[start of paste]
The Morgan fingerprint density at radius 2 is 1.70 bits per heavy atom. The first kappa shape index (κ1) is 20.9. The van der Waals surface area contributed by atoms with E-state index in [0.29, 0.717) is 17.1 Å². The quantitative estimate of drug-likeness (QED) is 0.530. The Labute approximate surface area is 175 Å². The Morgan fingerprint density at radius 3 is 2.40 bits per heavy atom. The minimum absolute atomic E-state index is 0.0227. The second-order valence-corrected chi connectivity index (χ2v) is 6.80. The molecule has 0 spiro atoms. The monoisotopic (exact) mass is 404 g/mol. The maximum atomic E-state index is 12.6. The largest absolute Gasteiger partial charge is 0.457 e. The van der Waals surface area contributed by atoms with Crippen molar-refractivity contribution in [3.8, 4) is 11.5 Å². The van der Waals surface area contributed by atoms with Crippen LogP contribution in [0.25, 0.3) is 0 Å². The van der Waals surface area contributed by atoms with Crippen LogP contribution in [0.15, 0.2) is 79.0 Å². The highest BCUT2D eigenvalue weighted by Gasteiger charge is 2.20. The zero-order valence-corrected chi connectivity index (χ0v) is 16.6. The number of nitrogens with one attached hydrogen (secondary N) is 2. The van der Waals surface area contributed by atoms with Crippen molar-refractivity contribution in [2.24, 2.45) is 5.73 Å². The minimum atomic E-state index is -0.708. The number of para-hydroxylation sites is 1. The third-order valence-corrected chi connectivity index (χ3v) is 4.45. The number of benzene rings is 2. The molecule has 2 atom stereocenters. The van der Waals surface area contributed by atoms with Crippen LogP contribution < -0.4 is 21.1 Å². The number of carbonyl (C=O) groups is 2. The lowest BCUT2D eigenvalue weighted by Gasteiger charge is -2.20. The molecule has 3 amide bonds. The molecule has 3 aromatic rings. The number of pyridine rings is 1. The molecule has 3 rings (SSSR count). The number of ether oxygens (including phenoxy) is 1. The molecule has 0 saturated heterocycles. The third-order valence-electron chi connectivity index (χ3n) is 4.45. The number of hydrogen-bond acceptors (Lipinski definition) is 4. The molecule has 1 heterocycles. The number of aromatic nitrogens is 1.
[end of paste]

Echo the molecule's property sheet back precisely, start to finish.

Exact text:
The Morgan fingerprint density at radius 2 is 1.70 bits per heavy atom. The first kappa shape index (κ1) is 20.9. The van der Waals surface area contributed by atoms with E-state index in [0.29, 0.717) is 17.1 Å². The quantitative estimate of drug-likeness (QED) is 0.530. The Labute approximate surface area is 175 Å². The Morgan fingerprint density at radius 3 is 2.40 bits per heavy atom. The minimum absolute atomic E-state index is 0.0227. The second-order valence-corrected chi connectivity index (χ2v) is 6.80. The molecule has 0 spiro atoms. The monoisotopic (exact) mass is 404 g/mol. The maximum atomic E-state index is 12.6. The largest absolute Gasteiger partial charge is 0.457 e. The van der Waals surface area contributed by atoms with Crippen molar-refractivity contribution in [3.8, 4) is 11.5 Å². The van der Waals surface area contributed by atoms with Crippen LogP contribution in [0.25, 0.3) is 0 Å². The van der Waals surface area contributed by atoms with Crippen LogP contribution in [0.15, 0.2) is 79.0 Å². The highest BCUT2D eigenvalue weighted by Gasteiger charge is 2.20. The zero-order valence-corrected chi connectivity index (χ0v) is 16.6. The number of nitrogens with one attached hydrogen (secondary N) is 2. The van der Waals surface area contributed by atoms with Crippen molar-refractivity contribution in [2.24, 2.45) is 5.73 Å². The minimum atomic E-state index is -0.708. The number of para-hydroxylation sites is 1. The third-order valence-corrected chi connectivity index (χ3v) is 4.45. The number of benzene rings is 2. The molecule has 2 atom stereocenters. The van der Waals surface area contributed by atoms with Crippen LogP contribution < -0.4 is 21.1 Å². The number of carbonyl (C=O) groups is 2. The lowest BCUT2D eigenvalue weighted by Gasteiger charge is -2.20. The molecule has 3 amide bonds. The molecule has 3 aromatic rings. The number of pyridine rings is 1. The molecule has 3 rings (SSSR count). The number of ether oxygens (including phenoxy) is 1. The molecule has 0 saturated heterocycles. The third-order valence-electron chi connectivity index (χ3n) is 4.45. The number of hydrogen-bond acceptors (Lipinski definition) is 4. The molecule has 1 heterocycles. The number of aromatic nitrogens is 1.